We need the righteousness of God in Jesus Christ — "the Righteous One" (1 John 2:1) — to know what is right, but Christ doesn't just leave us with a measure of what is right. He is more than a plumb line or a chalk line against which we measure ourselves, leaving us to do the work of fixing what is not right in ourselves and in this world. Through his life, death, resurrection, and ascension he shares his righteousness with us. He sets us right with God so that we can live in right relationship with God and offer every part of our lives as instruments of justice and righteousness in this world (Rom. 3:21–26; 6:13). Ultimately, "setting things right" is God's work. We don't fully see Christ's justice reflected in this world, but we live in hope of Christ's return, when he will finally and fully set all things right.

Meanwhile, the Holy Spirit invites followers of Jesus to join him in his work of setting all things right; God gives us the ministry of reconciliation in this world (2 Cor. 5:14–21). God calls us to join him in the pursuit of justice as we use our power to seek what is right and just in this world. When people use their power to enable others to flourish and live as they were created to live, justice is the result. Injustice occurs when power is used to exploit, abuse, and even destroy.

The biblical sense of justice as setting things right comes into play after the fall, when humans begin to use the power God has given them to seek their own selfish ambitions rather than seeking God's vision. Shalom, the Hebrew word used to refer to the flourishing of all of God's creation, involves God, humans, and the rest of creation living together in harmony, wholeness, justice, and delight. The English translation of shalom is "peace," but that word fails to capture the rich and vibrant life that the Hebrew concept entails. In keeping with God's intentions, a world that truly embodies shalom is a world of justice and righteousness, with everyone and everything flourishing as a result of living "rightly" — that is, living in accordance with the ways God created them to live and to flourish.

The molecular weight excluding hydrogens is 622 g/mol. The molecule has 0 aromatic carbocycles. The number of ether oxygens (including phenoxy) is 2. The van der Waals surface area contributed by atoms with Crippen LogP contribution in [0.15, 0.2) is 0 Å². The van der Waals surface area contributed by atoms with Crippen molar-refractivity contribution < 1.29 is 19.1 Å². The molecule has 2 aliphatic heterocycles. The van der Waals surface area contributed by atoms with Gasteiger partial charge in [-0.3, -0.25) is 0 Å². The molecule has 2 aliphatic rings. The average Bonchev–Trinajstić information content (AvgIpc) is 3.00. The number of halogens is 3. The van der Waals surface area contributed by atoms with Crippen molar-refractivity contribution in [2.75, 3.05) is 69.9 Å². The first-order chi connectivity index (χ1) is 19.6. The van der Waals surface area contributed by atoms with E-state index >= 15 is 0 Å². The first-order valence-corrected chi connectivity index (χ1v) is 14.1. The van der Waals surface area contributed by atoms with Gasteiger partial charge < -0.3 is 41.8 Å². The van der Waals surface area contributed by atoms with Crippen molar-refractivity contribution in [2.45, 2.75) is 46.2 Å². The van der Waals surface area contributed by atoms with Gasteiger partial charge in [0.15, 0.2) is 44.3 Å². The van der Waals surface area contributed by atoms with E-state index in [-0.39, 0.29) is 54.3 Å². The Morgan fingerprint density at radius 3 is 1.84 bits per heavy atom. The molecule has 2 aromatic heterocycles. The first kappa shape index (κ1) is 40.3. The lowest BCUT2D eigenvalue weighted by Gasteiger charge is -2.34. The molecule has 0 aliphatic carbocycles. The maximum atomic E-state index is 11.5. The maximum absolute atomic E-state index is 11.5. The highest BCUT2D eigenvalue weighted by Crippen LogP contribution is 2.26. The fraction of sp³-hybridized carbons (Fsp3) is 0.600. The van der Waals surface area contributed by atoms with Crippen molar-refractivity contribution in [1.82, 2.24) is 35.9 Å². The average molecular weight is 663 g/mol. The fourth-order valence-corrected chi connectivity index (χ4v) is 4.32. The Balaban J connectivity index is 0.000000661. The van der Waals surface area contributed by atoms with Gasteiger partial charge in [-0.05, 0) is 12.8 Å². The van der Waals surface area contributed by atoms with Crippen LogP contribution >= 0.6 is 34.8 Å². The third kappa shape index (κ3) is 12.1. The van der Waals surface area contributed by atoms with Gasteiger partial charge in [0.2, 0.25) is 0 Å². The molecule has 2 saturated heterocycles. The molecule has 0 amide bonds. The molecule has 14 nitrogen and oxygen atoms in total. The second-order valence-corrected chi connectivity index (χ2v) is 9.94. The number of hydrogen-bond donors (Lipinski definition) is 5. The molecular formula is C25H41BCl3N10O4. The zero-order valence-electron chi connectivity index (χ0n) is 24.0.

When God created humans, he charged them with stewardship of the created world. He shared his very own power and authority with them so that they had the power and authority to faithfully care for God's world and for each other, using their God-given power to seek the wholeness of everyone and everything. But we know that the story takes a tragic turn. Instead of gratefully receiving the calling God had given them and faithfully using the power God had entrusted to them, the first humans chose their own way. Instead of trusting God's vision for them and for the flourishing of the world, they used their power to seek what they thought would be best for themselves. When they made that choice, they were essentially rejecting not only God but also the justice calling God had given them.

As a result, the door to injustice opened. Separated from right relationship with God, generation upon generation of people have used power not for love of God and others but rather to seek their own distorted notions of what is right, thereby seeking their own glory, security, or authority. Along the way, the people and the world that God created for flourishing have instead been exploited, abused, and even destroyed.